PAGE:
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October 11, 2014

By TEKsystems

Before you ever speak with a hiring manager, you're going to have to submit a resume. Working with an IT staffing and services firm can assist you during the recruiting process, but you're still going to have to interview, and you want to stand out in every way possible. A well-made resume can help you get noticed before you sit down to speak with the company and improve the chance you'll be remembered after you leave the office. 

Get their attention...
Depending on your certifications and specialties, you may be competing against hundreds or even thousands of candidates. Even if you're in a highly focused, narrow field, a considerable number of unqualified applicants may have applied for the position. Your resume should easily help you win an interview when you're one of the few professionals to meet the company's needs, but that won't matter if no one reads it. A particularly eye-catching resume can help distinguish you from the otherwise solid block of black and white created by all the other applicants. 

This doesn't mean you should use colored paper, images or other gimmicks to draw a recruiter's eye. In many cases, that alone may cause your resume to be ignored as unprofessional. However, an attractive font and the good use of white space can go a long way. The easier your resume is to read, the more likely it is that it won't be ignored or tossed aside. Assume that anyone reading your CV has already read through the same from 100 other applicants. Rather than submitting a solid block of text detailing your every achievement, select a few pertinent, important details and minimize the amount of reading the hiring manager has to do while maximizing the impact when he or she reviews your experience. Less is more in this case.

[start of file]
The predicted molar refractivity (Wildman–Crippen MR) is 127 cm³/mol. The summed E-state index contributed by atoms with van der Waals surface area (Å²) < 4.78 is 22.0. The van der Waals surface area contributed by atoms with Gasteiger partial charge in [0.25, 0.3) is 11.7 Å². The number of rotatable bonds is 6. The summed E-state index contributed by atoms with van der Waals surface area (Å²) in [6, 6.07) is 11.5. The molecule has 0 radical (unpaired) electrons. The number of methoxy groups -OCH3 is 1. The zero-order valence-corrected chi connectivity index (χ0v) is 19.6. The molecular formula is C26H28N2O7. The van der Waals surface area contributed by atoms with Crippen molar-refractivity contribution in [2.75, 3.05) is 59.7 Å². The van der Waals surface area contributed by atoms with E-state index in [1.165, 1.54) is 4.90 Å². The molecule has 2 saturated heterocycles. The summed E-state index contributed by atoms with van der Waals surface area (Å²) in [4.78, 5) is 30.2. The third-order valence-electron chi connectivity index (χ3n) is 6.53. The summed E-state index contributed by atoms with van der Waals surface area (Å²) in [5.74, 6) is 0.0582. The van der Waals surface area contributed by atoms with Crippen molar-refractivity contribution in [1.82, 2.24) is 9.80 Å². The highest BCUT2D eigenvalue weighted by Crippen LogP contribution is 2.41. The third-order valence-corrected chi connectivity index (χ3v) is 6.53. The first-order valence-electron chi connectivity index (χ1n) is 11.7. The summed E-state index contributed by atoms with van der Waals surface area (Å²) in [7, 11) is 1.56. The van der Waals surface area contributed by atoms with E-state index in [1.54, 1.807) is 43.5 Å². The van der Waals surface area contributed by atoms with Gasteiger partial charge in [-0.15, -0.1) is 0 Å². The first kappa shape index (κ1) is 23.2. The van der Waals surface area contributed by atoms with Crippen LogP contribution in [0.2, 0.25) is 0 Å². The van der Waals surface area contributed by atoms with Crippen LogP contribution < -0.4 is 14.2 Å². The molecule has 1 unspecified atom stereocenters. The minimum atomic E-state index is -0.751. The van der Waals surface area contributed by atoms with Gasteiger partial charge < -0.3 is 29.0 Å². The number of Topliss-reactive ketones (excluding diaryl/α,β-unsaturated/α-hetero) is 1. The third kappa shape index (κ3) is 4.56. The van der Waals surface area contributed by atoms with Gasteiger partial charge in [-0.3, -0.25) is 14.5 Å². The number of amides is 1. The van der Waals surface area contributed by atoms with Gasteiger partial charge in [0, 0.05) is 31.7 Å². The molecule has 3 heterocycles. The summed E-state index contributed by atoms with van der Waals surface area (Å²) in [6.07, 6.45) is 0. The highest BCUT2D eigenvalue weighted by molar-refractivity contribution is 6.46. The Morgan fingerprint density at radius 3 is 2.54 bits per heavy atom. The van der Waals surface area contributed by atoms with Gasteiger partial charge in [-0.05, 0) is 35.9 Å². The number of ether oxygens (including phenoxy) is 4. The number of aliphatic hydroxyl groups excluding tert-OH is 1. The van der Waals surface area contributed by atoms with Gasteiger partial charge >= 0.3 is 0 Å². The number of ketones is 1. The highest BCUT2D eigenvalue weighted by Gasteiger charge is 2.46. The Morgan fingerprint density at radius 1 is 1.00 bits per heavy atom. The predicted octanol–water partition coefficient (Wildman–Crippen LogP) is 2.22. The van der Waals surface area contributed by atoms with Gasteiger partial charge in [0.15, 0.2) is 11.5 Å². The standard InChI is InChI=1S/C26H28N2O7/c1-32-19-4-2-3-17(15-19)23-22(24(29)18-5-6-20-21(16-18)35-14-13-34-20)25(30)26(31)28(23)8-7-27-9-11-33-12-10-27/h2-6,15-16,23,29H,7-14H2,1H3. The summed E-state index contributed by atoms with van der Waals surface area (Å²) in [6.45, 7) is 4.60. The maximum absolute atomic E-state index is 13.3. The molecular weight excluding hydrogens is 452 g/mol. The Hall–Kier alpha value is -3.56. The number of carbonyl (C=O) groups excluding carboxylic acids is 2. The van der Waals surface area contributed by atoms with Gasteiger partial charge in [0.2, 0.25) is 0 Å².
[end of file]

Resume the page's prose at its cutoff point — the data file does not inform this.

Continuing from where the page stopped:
...and keep it
Additionally, if you can think of something unique about your achievements, consider including it. This should be pertinent to the job, but as important as it is for your resume to be read, it's also critical that the hiring manager remembers you specifically instead of the first or last person with otherwise similar qualifications. 

Study the company, study the job
Because prioritizing the information you place on the resume is key, you're going to need to research the company and the job as much as possible. If you're working with an IT staffing firm, your recruiter can provide insight into how other candidates successfully applied for similar jobs at the business. Their advice can be critical to you receiving the interview. If you know anyone who already works for the organization, you can also ask them for assistance in going past the job description to determine what the job really entails. Otherwise, news articles, white papers and the LinkedIn profiles of current employees can all provide valuable insight into what's desired in a candidate. 

Furthermore, depending on how much you can tailor your resume to the employer, you may also catch a hiring manager's eye because you clearly studied the company and what it values. This can be of immense importance during the hiring process. You'll also be a step up if you receive an interview. 

Strengthen your wording
IT jobs rarely require you to write using strong, evocative language, but you should invest that effort when writing your resume. Apply strong, memorable wording to your resume rather than writing weak, generic sentences. Pour over your verbs with a thesaurus on hand to pluck out forgettable language. Don't go overboard—you don't want to come across as pretentious or confusing—but liven up your resume so that it's a more enjoyable read. 

In many cases, your resume will be submitted online and be available as a Word document or PDF. If you're one among 1,000 candidates, the most efficient means for someone to scan your resume is to perform a keyword search. This may be the first step a hiring manager takes in eliminating candidates, so you want your resume to survive that first crucial round. So it's critical ensure that you have the necessary skills for a position and that they're written in the way a company might search for them. Similarly, make sure that your resume's formatted so that it can be searched. 

There are a few other important details to account for. Remember to proofread the resume. Keep it under one page unless you have more than 20 years of experience applicable to the position. Do so and you should be in a better position to receive an interview and hopefully a job. 

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